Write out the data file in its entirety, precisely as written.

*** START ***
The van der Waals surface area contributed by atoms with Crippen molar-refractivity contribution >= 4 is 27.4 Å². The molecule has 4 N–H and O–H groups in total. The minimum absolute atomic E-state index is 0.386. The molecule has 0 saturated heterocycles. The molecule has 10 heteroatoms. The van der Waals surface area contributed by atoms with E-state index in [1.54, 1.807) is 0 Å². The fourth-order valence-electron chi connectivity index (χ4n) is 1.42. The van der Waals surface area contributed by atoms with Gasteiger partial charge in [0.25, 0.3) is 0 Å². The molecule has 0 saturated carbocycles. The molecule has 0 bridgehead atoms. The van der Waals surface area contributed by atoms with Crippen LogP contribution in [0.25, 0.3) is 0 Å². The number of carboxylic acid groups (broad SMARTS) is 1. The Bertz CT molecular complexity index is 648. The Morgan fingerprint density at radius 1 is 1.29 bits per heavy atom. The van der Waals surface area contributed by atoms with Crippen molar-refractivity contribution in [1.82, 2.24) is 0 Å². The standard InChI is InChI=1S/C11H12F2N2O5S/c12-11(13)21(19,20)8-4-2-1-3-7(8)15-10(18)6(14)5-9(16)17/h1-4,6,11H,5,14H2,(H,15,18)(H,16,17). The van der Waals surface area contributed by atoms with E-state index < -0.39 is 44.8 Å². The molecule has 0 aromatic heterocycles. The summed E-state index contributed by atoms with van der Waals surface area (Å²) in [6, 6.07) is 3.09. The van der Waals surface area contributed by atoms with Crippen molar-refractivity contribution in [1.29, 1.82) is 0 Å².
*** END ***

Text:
The van der Waals surface area contributed by atoms with Crippen molar-refractivity contribution >= 4 is 27.4 Å². The molecule has 4 N–H and O–H groups in total. The minimum absolute atomic E-state index is 0.386. The molecule has 0 saturated heterocycles. The molecule has 10 heteroatoms. The van der Waals surface area contributed by atoms with E-state index in [1.54, 1.807) is 0 Å². The fourth-order valence-electron chi connectivity index (χ4n) is 1.42. The van der Waals surface area contributed by atoms with Gasteiger partial charge in [0.25, 0.3) is 0 Å². The molecule has 0 saturated carbocycles. The molecule has 0 bridgehead atoms. The van der Waals surface area contributed by atoms with Crippen LogP contribution in [0.25, 0.3) is 0 Å². The number of carboxylic acid groups (broad SMARTS) is 1. The Bertz CT molecular complexity index is 648. The Morgan fingerprint density at radius 1 is 1.29 bits per heavy atom. The van der Waals surface area contributed by atoms with Crippen molar-refractivity contribution in [1.82, 2.24) is 0 Å². The standard InChI is InChI=1S/C11H12F2N2O5S/c12-11(13)21(19,20)8-4-2-1-3-7(8)15-10(18)6(14)5-9(16)17/h1-4,6,11H,5,14H2,(H,15,18)(H,16,17). The van der Waals surface area contributed by atoms with E-state index < -0.39 is 44.8 Å². The molecule has 0 aromatic heterocycles. The summed E-state index contributed by atoms with van der Waals surface area (Å²) in [6, 6.07) is 3.09. The van der Waals surface area contributed by atoms with Crippen molar-refractivity contribution in [1.29, 1.82) is 0 Å².